Basarir’s remarks rekindled a vitriolic war of words between Erdogan’s government and the opposition. Government officials cast Basarir as insulting the armed forces, with the Defense Ministry pledging to pursue legal action against the lawmaker. Turkey’s media watchdog, meanwhile, slapped a temporary ban on the program that hosted Basarir and a hefty fine on the TV station, Haberturk.

The opposition, however, has refused to back down. In a hard-hitting speech in parliament Dec. 7, CHP leader Kemal Kilicdaroglu called the factory “the country’s honor” and asked, “Is there any other country in the world that has ceded its tank factory to [another country’s] army?” He accused the government of nepotism, charging that neither Sancak nor the Qataris have any experience in tank production. 

No matter how hard Ankara tries to suppress the criticism, the debate underscores the growing problem of transparency and accountability in the Turkish defense industry that has accompanied the rise of companies close to Erdogan in recent years.

The BMC’s advance in the sector provides an ample illustration of the rise of the president’s men. The company is now a leading producer of buses, trucks and rail systems as well as the Kirpi armored vehicles and mine-resistant ambush protected vehicles. It aspires to become Turkey’s sole producer of diesel engines for land vehicles and jet engines. BMC became the first Turkish private company to reach the Defense News’ global Top 100 list of manufacturers by defense revenue, ranking 85th with more than $554 million in defense revenues in 2018, an 86% increase from the previous year, and 89th with $530 million in 2019.

There are two other important unanswered questions about the tank project. For one, has BMC completed the promised investments and modernized the factory? A press tour of the facility could easily provide the public with answers, but the company has so far not offered one.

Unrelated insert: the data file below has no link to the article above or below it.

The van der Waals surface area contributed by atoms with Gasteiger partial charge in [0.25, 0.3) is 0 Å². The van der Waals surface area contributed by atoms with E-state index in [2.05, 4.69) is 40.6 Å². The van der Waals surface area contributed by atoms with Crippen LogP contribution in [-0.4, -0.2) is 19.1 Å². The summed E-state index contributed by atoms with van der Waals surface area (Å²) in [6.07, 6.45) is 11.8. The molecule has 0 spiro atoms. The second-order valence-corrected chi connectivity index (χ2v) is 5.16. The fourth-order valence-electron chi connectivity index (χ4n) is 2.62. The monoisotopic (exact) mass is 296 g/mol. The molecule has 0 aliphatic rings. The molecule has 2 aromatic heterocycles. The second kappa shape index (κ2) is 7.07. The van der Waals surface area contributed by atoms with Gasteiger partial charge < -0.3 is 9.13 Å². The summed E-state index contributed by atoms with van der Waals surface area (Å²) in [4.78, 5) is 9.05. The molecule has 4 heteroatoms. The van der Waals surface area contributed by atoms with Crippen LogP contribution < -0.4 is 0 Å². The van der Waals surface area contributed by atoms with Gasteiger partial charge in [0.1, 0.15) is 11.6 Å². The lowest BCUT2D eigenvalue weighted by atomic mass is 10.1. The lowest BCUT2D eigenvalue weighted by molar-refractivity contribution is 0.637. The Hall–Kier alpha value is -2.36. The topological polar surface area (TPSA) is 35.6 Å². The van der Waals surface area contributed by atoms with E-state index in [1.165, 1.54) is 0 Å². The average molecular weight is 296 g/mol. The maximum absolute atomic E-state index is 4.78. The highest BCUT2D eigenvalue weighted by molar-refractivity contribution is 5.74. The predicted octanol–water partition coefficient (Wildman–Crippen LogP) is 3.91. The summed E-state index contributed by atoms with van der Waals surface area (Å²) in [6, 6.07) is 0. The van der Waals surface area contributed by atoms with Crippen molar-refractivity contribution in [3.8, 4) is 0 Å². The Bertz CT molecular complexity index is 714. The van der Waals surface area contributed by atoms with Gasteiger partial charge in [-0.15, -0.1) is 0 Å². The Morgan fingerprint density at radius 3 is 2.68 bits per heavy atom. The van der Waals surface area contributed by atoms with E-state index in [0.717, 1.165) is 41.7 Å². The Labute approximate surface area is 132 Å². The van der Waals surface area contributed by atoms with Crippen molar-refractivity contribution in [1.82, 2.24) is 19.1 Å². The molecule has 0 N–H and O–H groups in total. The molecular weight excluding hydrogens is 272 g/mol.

The second issue pertains to the delay in the production of the Altay tank due to the company’s failure to find foreign suppliers for some key parts, including the tank’s engine. Back in November 2018, when BMC signed the contract for the Altay’s production, officials said the Turkish army would receive the first tank in 18 months. 

In January, however, Ismail Demir, the head of the government’s defense industry agency, acknowledged that BMC had yet to begin production because it was still working to source its power pack. The 18-month turnaround time will begin once production starts, he said. Almost a year on, the project is still snagged on the problem.

Vice President Fuat Oktay told a parliamentary commission last month that BMC had signed subcontracts with German manufacturers for the power pack, but the German authorities had yet to greenlight the deals. Meanwhile, BMC has reportedly started talks with South Korea’s Hyundai Rotem to acquire the foreign technology.

The issues that have brought the tank project to the brink of collapse are directly connected to Turkey’s transition to an executive presidential system in the summer of 2018 that concentrated power in Erdogan’s hands. The consequences of the shift have included the erosion of parliamentary, executive and judiciary oversight as well as the civil society’s inability to monitor public projects, the main reasons bogging down the Altay program.